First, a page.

Linkage 3/25: Giant Bunnies, Religious Obesity, and Kin Selection Kerfuffle


llustration by Meike Köhler/Journal of Vertebrate Paleontology

Just in time for Easter, a team of scientists digging on a Spanish island have discovered the fossils of a prehistoric rabbit of unusual size: 26 pounds, more than six times the size of today’s bunnies. Called Nuralagus rex – the “king of the hares” – the big guy definitely did not hop when it lived 5 million years ago. While it might resemble more of a rodent than a rabbit to the untrained eye (and its discoverers originally thought it was a tortoise?), experts in the field are convinced that it’s an ancestral figure in the line. “Really, this is a rather typical rabbit head [albeit large] stuck on an atypical rabbit body,” Brian Kraatz, an expert in rabbit evolution at the Western University of Health Sciences in Pomona, told National Geographic. (Kraatz seems like a funny guy – he also told Discovery News “It’s unclear whether their feet would have been decent good luck charms.”). Oh and before you start writing that giant bunny horror movie script, Brian Switek reminds us that it’s already been done.

Scientists in England find they can change the sexual preference of male mice by deleting genes related to the neurotransmitter serotonin. As you might expect, the study has led to some interesting headlines. For a more thoughtful take, science writer Ed Yong asks whether they are truly affecting sexual preference or whether they are merely making indiscriminately friskier mice.

Are people with strong religious beliefs at higher risk for obesity? A study by our friends at Northwestern University suggest that’s the case, finding a correlation between obesity and attendance at religious activities when other factors (such as age, race, sex, education, and more) are controlled for. One interesting take-home message from, suggested by the Medical Center’s Daniel Sulmasy in a HealthDay News article, is that religious activities might be a good place for potential anti-obesity interventions to take hold. No more donuts after Sunday services, bummer.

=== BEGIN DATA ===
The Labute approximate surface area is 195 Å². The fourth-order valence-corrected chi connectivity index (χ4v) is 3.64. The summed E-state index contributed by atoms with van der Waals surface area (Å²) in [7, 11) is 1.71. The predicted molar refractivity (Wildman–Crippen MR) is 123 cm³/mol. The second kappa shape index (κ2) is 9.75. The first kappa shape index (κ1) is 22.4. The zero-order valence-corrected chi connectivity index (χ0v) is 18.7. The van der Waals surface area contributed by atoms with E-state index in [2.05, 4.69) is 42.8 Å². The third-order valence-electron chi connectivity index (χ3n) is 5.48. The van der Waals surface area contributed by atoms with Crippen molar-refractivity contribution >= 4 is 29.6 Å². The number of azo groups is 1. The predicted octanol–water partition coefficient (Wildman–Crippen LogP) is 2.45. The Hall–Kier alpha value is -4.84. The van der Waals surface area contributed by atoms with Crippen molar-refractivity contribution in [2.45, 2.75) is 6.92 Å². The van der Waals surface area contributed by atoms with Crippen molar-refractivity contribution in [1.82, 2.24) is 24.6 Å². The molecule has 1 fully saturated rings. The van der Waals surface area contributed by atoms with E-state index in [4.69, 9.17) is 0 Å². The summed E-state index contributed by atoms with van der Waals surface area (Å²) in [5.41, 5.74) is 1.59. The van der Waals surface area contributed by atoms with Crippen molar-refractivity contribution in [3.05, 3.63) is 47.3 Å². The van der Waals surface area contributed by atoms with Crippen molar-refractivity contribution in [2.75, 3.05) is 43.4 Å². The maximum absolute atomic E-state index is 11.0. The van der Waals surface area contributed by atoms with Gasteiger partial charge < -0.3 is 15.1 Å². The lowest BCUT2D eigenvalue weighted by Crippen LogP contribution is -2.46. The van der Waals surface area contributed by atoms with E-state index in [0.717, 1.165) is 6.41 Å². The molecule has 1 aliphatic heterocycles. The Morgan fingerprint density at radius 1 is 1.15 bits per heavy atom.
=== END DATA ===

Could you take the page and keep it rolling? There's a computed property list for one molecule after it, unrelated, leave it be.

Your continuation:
A scientific skirmish has erupted over a paper by co-authored by famed biologist E.O. Wilson disputing the existence of kin selection, a extension of Darwin’s theory of natural selection that has helped scientists explain the evolution of everything from homosexuality to child-rearing to altruism. Kin selection is the idea that an individual will help protect and nourish relatives beyond their direct offspring because even nieces, nephews, and cousins share some a significant portion of an individual’s genetic background. As recapped by Carl Zimmer, the current debate began with the publication of Wilson’s paper questioning the evidence of this process by Nature last August, a paper that was roundly criticized by the evolutionary biology community (my favorite quote Zimmer received for his original article: “This paper, far from showing shortcomings in inclusive fitness theory, shows the shortcomings of the authors.” Zing!). This week, Nature published several rebuttals to the original paper – one signed by 137 scientists – and the authors’ re-rebuttal. Jerry Coyne, one of the original critics of the paper on his blog, examines the latest salvos in the argument and what it says about the role of professional reputation in scientific publication.

The nuclear reactor situation in Japan appears to have fortunately become less alarming this week. But just in case you are still concerned about radiation traveling over thousands of miles of Pacific Ocean to the United States, here are reassuring comments from David Grdina, professor of radiation and cellular oncology at the Medical Center, given to Fox Chicago News. Also, to put reports on the amount of radiation being measured from Japan to O’Hare Airport into perspective, keep this awesome chart from science comic xkcd handy.

About Rob Mitchum (525 Articles)
Rob Mitchum is communications manager at the Computation Institute, a joint initiative between The University of Chicago and Argonne National Laboratory.
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